9. Bibhudutta Panda, 2017. "Schooling and productivity growth: evidence from a dual growth accounting application to U.S. states," Journal of Productivity Analysis, Springer, vol. 48(2), pages 193-221, December.
    10. Gita Gopinath & Brent Neiman, 2014. "Trade Adjustment and Productivity in Large Crises," American Economic Review, American Economic Association, vol. 104(3), pages 793-831, March.
    11. Dai, Xiaoyong & Cheng, Liwei, 2016. "Market distortions and aggregate productivity: Evidence from Chinese energy enterprises," Energy Policy, Elsevier, vol. 95(C), pages 304-313.
    12. Albert Bollard & Peter Klenow & Gunjam Sharma, 2013. "India's Mysterious Manufacturing Miracle," Review of Economic Dynamics, Elsevier for the Society for Economic Dynamics, vol. 16(1), pages 59-85, January.
    13. Sophie Piton, 2017. "Economic Integration and the Non-tradable Sector: The European Experience," 2017 Papers ppi361, Job Market Papers.
    14. Gonzalez, Ignacio & Trivin, Pedro, 2019. "The Global Rise of Asset Prices and the Decline of the Labor Share," MPRA Paper 94587, University Library of Munich, Germany.
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    17. Jesus Felipe & John McCombie, 2012. "Aggregate Production Functions and the Accounting Identity Critique: Further Reflections on Temple's Criticisms and Misunderstandings," Economics Working Paper Archive wp_718, Levy Economics Institute.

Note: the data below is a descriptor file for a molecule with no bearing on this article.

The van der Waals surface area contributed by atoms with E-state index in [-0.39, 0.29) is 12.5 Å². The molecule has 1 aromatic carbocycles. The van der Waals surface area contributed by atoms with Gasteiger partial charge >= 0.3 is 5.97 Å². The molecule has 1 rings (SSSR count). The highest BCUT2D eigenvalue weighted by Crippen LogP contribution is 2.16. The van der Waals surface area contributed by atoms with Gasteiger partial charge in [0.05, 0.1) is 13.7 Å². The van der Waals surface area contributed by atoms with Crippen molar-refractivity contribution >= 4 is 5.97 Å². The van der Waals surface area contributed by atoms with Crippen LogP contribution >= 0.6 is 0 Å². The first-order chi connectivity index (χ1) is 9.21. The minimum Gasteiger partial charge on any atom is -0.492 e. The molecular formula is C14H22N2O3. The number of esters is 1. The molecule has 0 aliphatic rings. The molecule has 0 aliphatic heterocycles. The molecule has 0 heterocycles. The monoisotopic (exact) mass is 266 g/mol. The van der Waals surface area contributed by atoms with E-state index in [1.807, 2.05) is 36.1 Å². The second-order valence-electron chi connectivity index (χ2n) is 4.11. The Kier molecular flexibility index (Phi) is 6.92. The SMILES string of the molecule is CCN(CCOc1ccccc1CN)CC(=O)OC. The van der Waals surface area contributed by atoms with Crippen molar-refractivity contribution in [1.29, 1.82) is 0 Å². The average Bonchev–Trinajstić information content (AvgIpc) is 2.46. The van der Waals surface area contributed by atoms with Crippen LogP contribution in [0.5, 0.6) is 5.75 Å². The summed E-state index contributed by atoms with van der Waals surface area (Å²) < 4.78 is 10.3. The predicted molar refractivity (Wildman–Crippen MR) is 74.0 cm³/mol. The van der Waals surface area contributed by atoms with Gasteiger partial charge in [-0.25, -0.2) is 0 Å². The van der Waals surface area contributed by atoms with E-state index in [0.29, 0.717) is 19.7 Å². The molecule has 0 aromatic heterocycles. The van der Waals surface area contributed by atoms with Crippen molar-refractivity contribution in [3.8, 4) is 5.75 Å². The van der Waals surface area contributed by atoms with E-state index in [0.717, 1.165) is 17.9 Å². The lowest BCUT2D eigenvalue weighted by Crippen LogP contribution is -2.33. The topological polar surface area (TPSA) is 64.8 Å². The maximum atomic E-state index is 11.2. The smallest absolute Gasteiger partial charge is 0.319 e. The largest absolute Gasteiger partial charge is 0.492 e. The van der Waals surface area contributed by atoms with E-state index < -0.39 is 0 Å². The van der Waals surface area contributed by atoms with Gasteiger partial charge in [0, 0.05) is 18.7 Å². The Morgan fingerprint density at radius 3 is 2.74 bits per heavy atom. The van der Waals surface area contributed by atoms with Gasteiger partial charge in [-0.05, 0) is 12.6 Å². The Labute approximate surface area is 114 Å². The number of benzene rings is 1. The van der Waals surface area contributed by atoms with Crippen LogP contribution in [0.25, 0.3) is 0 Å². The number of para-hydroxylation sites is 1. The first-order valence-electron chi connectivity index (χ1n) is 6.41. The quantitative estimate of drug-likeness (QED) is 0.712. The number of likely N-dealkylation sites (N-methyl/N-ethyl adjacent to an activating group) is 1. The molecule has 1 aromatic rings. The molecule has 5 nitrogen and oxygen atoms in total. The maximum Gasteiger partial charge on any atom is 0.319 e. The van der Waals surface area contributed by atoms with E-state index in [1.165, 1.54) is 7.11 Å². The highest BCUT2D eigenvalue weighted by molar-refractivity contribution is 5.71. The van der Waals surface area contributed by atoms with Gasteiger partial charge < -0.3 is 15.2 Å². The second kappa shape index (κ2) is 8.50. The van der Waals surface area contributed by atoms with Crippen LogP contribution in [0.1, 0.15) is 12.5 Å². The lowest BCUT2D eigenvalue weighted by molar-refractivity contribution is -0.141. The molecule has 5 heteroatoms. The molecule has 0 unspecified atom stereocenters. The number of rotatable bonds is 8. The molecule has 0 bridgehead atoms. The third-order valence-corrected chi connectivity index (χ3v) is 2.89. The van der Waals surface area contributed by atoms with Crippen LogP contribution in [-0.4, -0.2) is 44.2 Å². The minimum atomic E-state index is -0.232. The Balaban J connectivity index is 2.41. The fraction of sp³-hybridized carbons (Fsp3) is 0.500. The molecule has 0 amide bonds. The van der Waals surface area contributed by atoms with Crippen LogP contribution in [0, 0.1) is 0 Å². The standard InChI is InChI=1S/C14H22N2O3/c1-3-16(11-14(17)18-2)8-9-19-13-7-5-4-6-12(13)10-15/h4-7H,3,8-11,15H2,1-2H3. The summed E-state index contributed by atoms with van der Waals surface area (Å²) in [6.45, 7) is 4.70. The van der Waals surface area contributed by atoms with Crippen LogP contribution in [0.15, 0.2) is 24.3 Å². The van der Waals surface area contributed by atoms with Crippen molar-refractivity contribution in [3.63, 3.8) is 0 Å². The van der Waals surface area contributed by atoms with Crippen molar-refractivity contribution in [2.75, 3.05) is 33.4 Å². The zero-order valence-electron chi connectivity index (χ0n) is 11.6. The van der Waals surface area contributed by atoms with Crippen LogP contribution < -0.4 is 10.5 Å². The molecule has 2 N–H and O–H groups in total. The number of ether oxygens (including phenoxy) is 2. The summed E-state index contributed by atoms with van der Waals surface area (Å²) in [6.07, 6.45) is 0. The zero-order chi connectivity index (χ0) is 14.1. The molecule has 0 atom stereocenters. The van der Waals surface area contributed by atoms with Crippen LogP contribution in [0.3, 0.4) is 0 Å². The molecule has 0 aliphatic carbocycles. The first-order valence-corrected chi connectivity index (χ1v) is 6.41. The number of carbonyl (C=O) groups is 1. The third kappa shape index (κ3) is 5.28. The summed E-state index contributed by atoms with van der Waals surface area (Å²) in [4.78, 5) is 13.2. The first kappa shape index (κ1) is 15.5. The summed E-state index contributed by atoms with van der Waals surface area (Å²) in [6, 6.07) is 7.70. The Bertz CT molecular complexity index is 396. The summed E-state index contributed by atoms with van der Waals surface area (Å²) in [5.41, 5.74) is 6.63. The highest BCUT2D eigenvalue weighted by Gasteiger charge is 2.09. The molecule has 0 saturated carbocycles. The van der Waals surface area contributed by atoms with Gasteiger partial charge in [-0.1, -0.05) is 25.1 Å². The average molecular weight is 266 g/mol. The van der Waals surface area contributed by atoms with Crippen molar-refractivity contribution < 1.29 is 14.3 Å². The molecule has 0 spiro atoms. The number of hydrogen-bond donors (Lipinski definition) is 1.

18. Emmanuel Dhyne & Glenn Magerman & Ayumu Ken kikkawa, 2019. "Imperfect Competition in Firm-to-Firm Trade," Working Papers ECARES 2019-05, ULB -- Universite Libre de Bruxelles.
    19. Areendam Chanda & Bibhudutta Panda, 2016. "Productivity Growth In Goods And Services Across The Heterogeneous States Of America," Economic Inquiry, Western Economic Association International, vol. 54(2), pages 1021-1045, April.
    20. John G. Fernald & J. Christina Wang, 2016. "Why Has the Cyclicality of Productivity Changed? What Does It Mean?," Annual Review of Economics, Annual Reviews, vol. 8(1), pages 465-496, October.
    21. Álvaro Hernando Chaves Castro, 2017. "La productividad total de factores en el sector agropecuario en Colombia, 1961 - 2013," Revista Economía y Región, Universidad Tecnológica de Bolívar, vol. 11(1), pages 89-126, June.
    22. Serena Fatica, 2017. "Measurement and Allocation of Capital Inputs With Taxes: A Sensitivity Analysis for OECD Countries," Review of Income and Wealth, International Association for Research in Income and Wealth, vol. 63(1), pages 1-29, March.
    23. C. A. K. Lovell, 2016. "Recent Developments in Productivity Analysis," Pacific Economic Review, Wiley Blackwell, vol. 21(4), pages 417-444, October.

    More about this item

    Keywords

    Growth Accounting; Development Accounting; Asia;

    JEL classification:

    • O41 - Economic Development, Innovation, Technological Change, and Growth - - Economic Growth and Aggregate Productivity - - - One, Two, and Multisector Growth Models
    • O47 - Economic Development, Innovation, Technological Change, and Growth - - Economic Growth and Aggregate Productivity - - - Empirical Studies of Economic Growth; Aggregate Productivity; Cross-Country Output Convergence
    • O53 - Economic Development, Innovation, Technological Change, and Growth - - Economywide Country Studies - - - Asia including Middle East